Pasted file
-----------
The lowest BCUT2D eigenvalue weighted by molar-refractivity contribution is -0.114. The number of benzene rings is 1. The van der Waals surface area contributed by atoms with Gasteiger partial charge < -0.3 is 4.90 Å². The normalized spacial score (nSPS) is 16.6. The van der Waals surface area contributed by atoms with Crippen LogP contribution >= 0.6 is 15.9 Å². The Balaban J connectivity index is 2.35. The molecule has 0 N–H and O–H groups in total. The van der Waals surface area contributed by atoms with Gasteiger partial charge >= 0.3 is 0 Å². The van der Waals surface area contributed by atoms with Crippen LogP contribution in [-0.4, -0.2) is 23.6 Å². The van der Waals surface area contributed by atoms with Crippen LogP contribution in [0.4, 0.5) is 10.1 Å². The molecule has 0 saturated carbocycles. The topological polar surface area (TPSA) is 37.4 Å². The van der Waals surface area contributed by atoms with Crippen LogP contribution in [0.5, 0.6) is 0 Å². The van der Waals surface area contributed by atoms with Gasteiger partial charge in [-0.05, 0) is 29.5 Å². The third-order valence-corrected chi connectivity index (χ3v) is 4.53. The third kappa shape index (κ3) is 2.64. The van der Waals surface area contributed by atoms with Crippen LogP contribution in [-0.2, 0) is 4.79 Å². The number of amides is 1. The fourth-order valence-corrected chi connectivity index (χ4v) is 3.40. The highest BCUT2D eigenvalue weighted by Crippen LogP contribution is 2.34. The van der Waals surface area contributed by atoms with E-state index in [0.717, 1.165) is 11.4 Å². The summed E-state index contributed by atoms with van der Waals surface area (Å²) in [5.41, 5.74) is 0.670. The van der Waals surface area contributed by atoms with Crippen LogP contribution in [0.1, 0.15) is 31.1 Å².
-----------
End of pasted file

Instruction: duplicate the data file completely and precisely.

The lowest BCUT2D eigenvalue weighted by molar-refractivity contribution is -0.114. The number of benzene rings is 1. The van der Waals surface area contributed by atoms with Gasteiger partial charge < -0.3 is 4.90 Å². The normalized spacial score (nSPS) is 16.6. The van der Waals surface area contributed by atoms with Crippen LogP contribution >= 0.6 is 15.9 Å². The Balaban J connectivity index is 2.35. The molecule has 0 N–H and O–H groups in total. The van der Waals surface area contributed by atoms with Gasteiger partial charge >= 0.3 is 0 Å². The van der Waals surface area contributed by atoms with Crippen LogP contribution in [-0.4, -0.2) is 23.6 Å². The van der Waals surface area contributed by atoms with Crippen LogP contribution in [0.4, 0.5) is 10.1 Å². The molecule has 0 saturated carbocycles. The topological polar surface area (TPSA) is 37.4 Å². The van der Waals surface area contributed by atoms with Crippen LogP contribution in [0.5, 0.6) is 0 Å². The van der Waals surface area contributed by atoms with Gasteiger partial charge in [-0.05, 0) is 29.5 Å². The third-order valence-corrected chi connectivity index (χ3v) is 4.53. The third kappa shape index (κ3) is 2.64. The van der Waals surface area contributed by atoms with Crippen LogP contribution in [-0.2, 0) is 4.79 Å². The number of amides is 1. The fourth-order valence-corrected chi connectivity index (χ4v) is 3.40. The highest BCUT2D eigenvalue weighted by Crippen LogP contribution is 2.34. The van der Waals surface area contributed by atoms with E-state index in [0.717, 1.165) is 11.4 Å². The summed E-state index contributed by atoms with van der Waals surface area (Å²) in [5.41, 5.74) is 0.670. The van der Waals surface area contributed by atoms with Crippen LogP contribution in [0.1, 0.15) is 31.1 Å².